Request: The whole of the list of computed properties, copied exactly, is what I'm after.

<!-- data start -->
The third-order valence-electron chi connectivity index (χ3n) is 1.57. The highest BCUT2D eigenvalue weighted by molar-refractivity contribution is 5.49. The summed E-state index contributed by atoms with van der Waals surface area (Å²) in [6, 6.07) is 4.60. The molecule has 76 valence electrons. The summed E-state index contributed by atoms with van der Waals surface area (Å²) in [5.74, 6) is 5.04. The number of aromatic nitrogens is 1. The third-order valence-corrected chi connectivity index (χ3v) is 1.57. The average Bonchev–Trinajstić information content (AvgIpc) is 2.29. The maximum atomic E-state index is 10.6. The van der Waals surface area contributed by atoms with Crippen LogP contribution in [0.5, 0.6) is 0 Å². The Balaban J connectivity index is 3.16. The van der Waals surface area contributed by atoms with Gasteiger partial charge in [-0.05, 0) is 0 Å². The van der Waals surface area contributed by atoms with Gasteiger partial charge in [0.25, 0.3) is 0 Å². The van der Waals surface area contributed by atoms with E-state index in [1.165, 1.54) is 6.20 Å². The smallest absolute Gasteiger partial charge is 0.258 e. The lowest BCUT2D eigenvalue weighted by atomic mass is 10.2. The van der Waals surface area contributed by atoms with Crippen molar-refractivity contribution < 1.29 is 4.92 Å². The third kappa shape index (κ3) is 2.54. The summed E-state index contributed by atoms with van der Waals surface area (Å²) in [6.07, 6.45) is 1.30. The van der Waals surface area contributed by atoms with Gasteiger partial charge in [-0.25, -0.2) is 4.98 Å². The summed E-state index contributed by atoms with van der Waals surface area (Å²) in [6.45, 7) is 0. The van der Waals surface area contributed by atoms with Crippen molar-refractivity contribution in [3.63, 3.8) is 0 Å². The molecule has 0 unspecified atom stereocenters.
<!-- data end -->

The third-order valence-electron chi connectivity index (χ3n) is 1.57. The highest BCUT2D eigenvalue weighted by molar-refractivity contribution is 5.49. The summed E-state index contributed by atoms with van der Waals surface area (Å²) in [6, 6.07) is 4.60. The molecule has 76 valence electrons. The summed E-state index contributed by atoms with van der Waals surface area (Å²) in [5.74, 6) is 5.04. The number of aromatic nitrogens is 1. The third-order valence-corrected chi connectivity index (χ3v) is 1.57. The average Bonchev–Trinajstić information content (AvgIpc) is 2.29. The maximum atomic E-state index is 10.6. The van der Waals surface area contributed by atoms with Crippen LogP contribution in [0.5, 0.6) is 0 Å². The Balaban J connectivity index is 3.16. The van der Waals surface area contributed by atoms with Gasteiger partial charge in [-0.05, 0) is 0 Å². The van der Waals surface area contributed by atoms with Gasteiger partial charge in [0.25, 0.3) is 0 Å². The van der Waals surface area contributed by atoms with E-state index in [1.165, 1.54) is 6.20 Å². The smallest absolute Gasteiger partial charge is 0.258 e. The lowest BCUT2D eigenvalue weighted by atomic mass is 10.2. The van der Waals surface area contributed by atoms with Crippen molar-refractivity contribution < 1.29 is 4.92 Å². The third kappa shape index (κ3) is 2.54. The summed E-state index contributed by atoms with van der Waals surface area (Å²) in [6.07, 6.45) is 1.30. The van der Waals surface area contributed by atoms with Gasteiger partial charge in [-0.25, -0.2) is 4.98 Å². The summed E-state index contributed by atoms with van der Waals surface area (Å²) in [6.45, 7) is 0. The van der Waals surface area contributed by atoms with Crippen molar-refractivity contribution in [3.63, 3.8) is 0 Å². The molecule has 0 unspecified atom stereocenters.